Protection for nurses by state

  1. When I was in CNA school, my RN instructor told us there are certain states who have certain levels of protection for RNs. For example, Nevada has POOR protection for nurses. If a patient wants to file a lawsuit against an RN for some reason, chances are the RN could face some kind of penalty. California on the other hand, according to my instructor, has EXCELLENT protection for RNs. They protect their RNs within reason. If a patient files a lawsuit against an RN for some reason, chances are the RN will most likely win the suit. Is anyone knowledgeable about this? Are there certain states to stay away from? I've seen some articles like "top 5 states to work at as an RN". If this is true, I'd like to use this information for future use whenever I can get into nursing school and graduate. I think he might have said it in leu of how much hospitals budget can manage a good attorney level for their employees against the attorneys of the patients side. I know in Nevada, the BON motto is "to protect the public".
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  2. 5 Comments

  3. by   TheCommuter
    A nurse can be personally sued in any state. No protections exist to shield nurses from litigation in any state.

    Nonetheless, California is the only state with legally mandated nurse/patient ratios for acute care facilities. No other state has the protection of nurse/patient ratios.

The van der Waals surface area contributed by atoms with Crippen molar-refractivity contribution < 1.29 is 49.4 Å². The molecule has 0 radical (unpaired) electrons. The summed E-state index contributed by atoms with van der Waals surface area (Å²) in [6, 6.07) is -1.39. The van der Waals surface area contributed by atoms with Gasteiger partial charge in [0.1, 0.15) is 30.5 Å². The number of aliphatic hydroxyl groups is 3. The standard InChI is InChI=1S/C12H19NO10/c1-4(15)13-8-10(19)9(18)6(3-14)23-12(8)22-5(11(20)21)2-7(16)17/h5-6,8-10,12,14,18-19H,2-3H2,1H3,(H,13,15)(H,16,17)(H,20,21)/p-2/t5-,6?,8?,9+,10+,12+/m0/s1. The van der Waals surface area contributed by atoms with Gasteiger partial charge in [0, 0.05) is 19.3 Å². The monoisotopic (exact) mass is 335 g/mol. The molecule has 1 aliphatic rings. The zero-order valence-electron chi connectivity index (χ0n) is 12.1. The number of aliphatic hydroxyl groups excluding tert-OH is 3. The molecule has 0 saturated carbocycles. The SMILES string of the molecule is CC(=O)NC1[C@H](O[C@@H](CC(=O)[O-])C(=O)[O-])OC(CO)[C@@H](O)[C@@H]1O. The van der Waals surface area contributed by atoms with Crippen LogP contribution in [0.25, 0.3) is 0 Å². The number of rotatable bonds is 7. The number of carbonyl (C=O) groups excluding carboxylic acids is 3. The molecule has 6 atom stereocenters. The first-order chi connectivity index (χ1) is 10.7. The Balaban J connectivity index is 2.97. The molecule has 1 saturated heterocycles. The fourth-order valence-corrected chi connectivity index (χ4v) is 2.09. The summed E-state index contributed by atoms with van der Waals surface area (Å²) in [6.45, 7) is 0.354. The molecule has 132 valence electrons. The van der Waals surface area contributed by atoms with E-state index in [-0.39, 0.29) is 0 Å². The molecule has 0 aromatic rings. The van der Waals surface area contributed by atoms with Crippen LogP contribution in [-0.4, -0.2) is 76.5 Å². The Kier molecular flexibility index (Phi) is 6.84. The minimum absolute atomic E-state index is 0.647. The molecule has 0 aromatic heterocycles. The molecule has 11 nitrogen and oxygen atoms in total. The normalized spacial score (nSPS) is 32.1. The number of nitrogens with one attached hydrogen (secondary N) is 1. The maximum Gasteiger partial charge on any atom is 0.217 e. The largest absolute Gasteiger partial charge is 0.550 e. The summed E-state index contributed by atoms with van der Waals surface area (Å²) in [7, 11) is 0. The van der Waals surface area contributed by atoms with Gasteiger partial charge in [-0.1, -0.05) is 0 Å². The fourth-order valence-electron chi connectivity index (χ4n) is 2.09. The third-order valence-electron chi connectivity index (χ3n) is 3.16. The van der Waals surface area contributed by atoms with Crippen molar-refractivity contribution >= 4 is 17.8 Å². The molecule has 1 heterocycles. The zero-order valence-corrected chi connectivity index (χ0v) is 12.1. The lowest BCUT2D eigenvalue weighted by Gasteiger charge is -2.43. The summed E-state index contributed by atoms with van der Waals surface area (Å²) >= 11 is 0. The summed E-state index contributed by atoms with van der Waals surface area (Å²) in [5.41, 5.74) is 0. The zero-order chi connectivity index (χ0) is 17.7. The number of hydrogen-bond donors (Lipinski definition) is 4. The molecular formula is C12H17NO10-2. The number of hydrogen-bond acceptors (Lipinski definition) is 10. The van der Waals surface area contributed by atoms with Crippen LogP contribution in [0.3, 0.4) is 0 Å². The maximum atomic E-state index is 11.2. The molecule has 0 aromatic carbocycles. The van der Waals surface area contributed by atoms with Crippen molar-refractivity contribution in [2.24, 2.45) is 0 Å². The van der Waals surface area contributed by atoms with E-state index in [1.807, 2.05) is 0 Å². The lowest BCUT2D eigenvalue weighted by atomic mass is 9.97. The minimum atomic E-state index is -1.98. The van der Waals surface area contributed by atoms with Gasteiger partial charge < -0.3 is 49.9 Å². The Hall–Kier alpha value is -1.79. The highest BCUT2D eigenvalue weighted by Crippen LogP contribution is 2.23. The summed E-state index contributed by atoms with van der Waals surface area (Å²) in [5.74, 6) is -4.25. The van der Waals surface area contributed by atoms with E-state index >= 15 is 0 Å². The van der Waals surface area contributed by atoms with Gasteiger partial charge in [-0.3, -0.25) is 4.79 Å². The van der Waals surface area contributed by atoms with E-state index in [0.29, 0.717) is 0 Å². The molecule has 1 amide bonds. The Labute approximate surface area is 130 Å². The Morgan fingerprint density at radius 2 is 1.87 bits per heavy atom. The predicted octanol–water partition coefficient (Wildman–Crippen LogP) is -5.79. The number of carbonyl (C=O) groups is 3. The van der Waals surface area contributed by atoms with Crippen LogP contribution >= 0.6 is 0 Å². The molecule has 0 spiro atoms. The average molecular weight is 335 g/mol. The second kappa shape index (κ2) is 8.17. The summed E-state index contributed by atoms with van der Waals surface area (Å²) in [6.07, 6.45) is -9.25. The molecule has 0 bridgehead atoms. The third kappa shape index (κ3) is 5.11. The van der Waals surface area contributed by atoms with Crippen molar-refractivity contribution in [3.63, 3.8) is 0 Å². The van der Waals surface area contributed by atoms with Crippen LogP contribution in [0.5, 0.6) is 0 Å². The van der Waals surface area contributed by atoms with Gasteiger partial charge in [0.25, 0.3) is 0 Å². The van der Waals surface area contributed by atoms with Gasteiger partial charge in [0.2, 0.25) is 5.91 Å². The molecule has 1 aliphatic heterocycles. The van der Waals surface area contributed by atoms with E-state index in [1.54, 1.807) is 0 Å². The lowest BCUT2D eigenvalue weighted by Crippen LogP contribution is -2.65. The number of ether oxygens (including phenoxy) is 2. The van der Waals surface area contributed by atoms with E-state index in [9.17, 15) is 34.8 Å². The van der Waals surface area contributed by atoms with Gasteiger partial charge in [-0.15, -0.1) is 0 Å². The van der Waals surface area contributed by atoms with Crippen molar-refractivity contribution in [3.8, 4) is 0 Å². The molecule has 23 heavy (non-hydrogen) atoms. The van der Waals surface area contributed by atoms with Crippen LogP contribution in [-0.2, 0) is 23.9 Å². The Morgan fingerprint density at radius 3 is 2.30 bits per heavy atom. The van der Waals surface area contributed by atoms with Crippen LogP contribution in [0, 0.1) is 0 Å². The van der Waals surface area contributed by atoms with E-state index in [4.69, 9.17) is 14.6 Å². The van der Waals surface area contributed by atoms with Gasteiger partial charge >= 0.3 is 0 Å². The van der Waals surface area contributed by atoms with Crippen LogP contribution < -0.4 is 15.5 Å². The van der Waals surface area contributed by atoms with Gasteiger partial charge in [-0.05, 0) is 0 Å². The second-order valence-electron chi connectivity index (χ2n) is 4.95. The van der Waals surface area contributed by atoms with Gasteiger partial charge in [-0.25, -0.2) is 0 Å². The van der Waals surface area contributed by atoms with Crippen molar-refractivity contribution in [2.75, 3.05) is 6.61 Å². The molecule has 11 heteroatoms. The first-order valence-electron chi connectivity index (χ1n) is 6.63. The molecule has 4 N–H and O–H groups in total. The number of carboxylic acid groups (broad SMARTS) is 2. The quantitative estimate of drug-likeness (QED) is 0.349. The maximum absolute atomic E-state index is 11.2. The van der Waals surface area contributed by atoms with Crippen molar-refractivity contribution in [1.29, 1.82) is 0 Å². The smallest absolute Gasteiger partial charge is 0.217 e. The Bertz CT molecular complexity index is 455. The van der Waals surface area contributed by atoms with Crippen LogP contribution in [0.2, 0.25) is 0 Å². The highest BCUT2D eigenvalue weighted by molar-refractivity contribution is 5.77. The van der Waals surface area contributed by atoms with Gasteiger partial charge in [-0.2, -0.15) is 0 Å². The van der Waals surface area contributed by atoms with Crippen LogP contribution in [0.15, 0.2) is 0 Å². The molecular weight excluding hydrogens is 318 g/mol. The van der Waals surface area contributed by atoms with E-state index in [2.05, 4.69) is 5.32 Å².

4. by   evastone
    Are you planning on doing something to get you sued? Because if you are, no state can help you regardless of protection laws. Follow your facility 's policy, do some good charting and hopefully you will have less to worry about.

    Most people choose where to work not based on who provides the best lawyer, rather, who pays well, treats staff with respect, have adequate staffing, good location, or even the first place that will offer them a job.

    Hope this helps.
  5. by   Rose_Queen
    Each state indeed has protections for nurses: they're called the Nurse Practice Acts (or whatever lingo the state chooses to use). Follow that NPA and facility policy, and the chance of a lawsuit against a nurse succeeding drop. When I was in nursing school, my state's NPA was required reading. If you ask me, every school should have this requirement. Know your NPA, know what is in and what is beyond your scope of practice, follow facility policy, and you should be just fine.
  6. by   Beldar_the_Cenobite
    Quote from evastone
    Are you planning on doing something to get you sued?
    Not an opportunist. I mean anybody trying to get into nursing school, stressing "will I get in? I hope I'll get in" and going through what students have to go through while in nursing school, why would I want to do something that would get me sued? Lol
  7. by   roser13
    Quote from TheAtomicStig_702
    Not an opportunist. I mean anybody trying to get into nursing school, stressing "will I get in? I hope I'll get in" and going through what students have to go through while in nursing school, why would I want to do something that would get me sued? Lol
    So why ask the question?

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